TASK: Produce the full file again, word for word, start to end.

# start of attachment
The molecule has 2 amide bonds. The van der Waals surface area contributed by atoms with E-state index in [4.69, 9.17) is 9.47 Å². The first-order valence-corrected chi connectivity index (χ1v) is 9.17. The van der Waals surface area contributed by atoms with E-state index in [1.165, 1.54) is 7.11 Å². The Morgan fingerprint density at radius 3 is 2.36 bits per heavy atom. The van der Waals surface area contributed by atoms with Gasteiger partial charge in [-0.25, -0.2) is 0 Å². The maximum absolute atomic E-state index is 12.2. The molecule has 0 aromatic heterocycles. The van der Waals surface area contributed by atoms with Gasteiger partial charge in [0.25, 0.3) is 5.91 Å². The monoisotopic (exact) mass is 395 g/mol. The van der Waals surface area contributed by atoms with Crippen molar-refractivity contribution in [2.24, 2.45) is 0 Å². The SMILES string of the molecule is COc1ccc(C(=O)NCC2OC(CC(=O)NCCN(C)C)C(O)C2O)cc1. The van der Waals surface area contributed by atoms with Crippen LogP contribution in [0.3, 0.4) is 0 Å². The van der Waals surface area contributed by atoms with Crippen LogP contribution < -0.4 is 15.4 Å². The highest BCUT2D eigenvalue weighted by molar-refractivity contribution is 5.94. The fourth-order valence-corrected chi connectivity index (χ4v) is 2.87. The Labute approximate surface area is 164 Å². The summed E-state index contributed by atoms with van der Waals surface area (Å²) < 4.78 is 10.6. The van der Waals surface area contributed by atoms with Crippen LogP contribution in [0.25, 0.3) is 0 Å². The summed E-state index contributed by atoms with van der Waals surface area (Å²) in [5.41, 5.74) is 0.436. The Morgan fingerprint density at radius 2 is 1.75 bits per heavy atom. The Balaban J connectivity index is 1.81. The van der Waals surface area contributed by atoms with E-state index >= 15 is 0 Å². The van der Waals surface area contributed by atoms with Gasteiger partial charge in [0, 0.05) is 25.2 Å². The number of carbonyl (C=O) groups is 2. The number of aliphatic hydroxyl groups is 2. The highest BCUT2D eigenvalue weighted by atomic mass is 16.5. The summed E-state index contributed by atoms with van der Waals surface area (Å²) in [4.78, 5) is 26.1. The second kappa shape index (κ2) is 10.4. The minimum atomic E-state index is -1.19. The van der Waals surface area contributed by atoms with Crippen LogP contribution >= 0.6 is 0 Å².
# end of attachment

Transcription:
The molecule has 2 amide bonds. The van der Waals surface area contributed by atoms with E-state index in [4.69, 9.17) is 9.47 Å². The first-order valence-corrected chi connectivity index (χ1v) is 9.17. The van der Waals surface area contributed by atoms with E-state index in [1.165, 1.54) is 7.11 Å². The Morgan fingerprint density at radius 3 is 2.36 bits per heavy atom. The van der Waals surface area contributed by atoms with Gasteiger partial charge in [-0.25, -0.2) is 0 Å². The maximum absolute atomic E-state index is 12.2. The molecule has 0 aromatic heterocycles. The van der Waals surface area contributed by atoms with Gasteiger partial charge in [0.25, 0.3) is 5.91 Å². The monoisotopic (exact) mass is 395 g/mol. The van der Waals surface area contributed by atoms with Crippen molar-refractivity contribution in [2.24, 2.45) is 0 Å². The SMILES string of the molecule is COc1ccc(C(=O)NCC2OC(CC(=O)NCCN(C)C)C(O)C2O)cc1. The van der Waals surface area contributed by atoms with Crippen LogP contribution in [0.3, 0.4) is 0 Å². The van der Waals surface area contributed by atoms with Crippen LogP contribution < -0.4 is 15.4 Å². The highest BCUT2D eigenvalue weighted by molar-refractivity contribution is 5.94. The fourth-order valence-corrected chi connectivity index (χ4v) is 2.87. The Labute approximate surface area is 164 Å². The summed E-state index contributed by atoms with van der Waals surface area (Å²) < 4.78 is 10.6. The van der Waals surface area contributed by atoms with Crippen LogP contribution in [0.25, 0.3) is 0 Å². The summed E-state index contributed by atoms with van der Waals surface area (Å²) in [5.41, 5.74) is 0.436. The Morgan fingerprint density at radius 2 is 1.75 bits per heavy atom. The Balaban J connectivity index is 1.81. The van der Waals surface area contributed by atoms with E-state index >= 15 is 0 Å². The van der Waals surface area contributed by atoms with Gasteiger partial charge in [0, 0.05) is 25.2 Å². The number of carbonyl (C=O) groups is 2. The number of aliphatic hydroxyl groups is 2. The highest BCUT2D eigenvalue weighted by atomic mass is 16.5. The summed E-state index contributed by atoms with van der Waals surface area (Å²) in [4.78, 5) is 26.1. The second kappa shape index (κ2) is 10.4. The minimum atomic E-state index is -1.19. The van der Waals surface area contributed by atoms with Crippen LogP contribution >= 0.6 is 0 Å².